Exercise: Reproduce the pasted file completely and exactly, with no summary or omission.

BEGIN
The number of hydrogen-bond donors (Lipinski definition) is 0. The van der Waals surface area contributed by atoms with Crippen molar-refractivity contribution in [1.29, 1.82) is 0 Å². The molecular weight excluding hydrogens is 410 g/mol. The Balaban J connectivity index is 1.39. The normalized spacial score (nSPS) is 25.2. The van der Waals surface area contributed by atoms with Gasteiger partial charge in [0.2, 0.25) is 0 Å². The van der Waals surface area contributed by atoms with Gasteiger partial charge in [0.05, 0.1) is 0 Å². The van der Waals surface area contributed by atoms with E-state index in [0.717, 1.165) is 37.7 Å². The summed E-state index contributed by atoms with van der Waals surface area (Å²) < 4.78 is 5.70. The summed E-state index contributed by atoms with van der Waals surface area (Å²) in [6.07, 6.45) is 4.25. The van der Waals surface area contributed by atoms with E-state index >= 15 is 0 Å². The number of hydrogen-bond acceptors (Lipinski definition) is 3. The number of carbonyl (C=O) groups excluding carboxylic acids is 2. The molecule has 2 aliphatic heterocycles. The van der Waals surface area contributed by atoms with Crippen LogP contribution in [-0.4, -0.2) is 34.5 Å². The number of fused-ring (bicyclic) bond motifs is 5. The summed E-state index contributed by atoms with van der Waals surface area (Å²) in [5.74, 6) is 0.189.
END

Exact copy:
The number of hydrogen-bond donors (Lipinski definition) is 0. The van der Waals surface area contributed by atoms with Crippen molar-refractivity contribution in [1.29, 1.82) is 0 Å². The molecular weight excluding hydrogens is 410 g/mol. The Balaban J connectivity index is 1.39. The normalized spacial score (nSPS) is 25.2. The van der Waals surface area contributed by atoms with Gasteiger partial charge in [0.2, 0.25) is 0 Å². The van der Waals surface area contributed by atoms with Gasteiger partial charge in [0.05, 0.1) is 0 Å². The van der Waals surface area contributed by atoms with E-state index in [0.717, 1.165) is 37.7 Å². The summed E-state index contributed by atoms with van der Waals surface area (Å²) < 4.78 is 5.70. The summed E-state index contributed by atoms with van der Waals surface area (Å²) in [6.07, 6.45) is 4.25. The van der Waals surface area contributed by atoms with E-state index >= 15 is 0 Å². The number of hydrogen-bond acceptors (Lipinski definition) is 3. The number of carbonyl (C=O) groups excluding carboxylic acids is 2. The molecule has 2 aliphatic heterocycles. The van der Waals surface area contributed by atoms with Crippen LogP contribution in [-0.4, -0.2) is 34.5 Å². The number of fused-ring (bicyclic) bond motifs is 5. The summed E-state index contributed by atoms with van der Waals surface area (Å²) in [5.74, 6) is 0.189.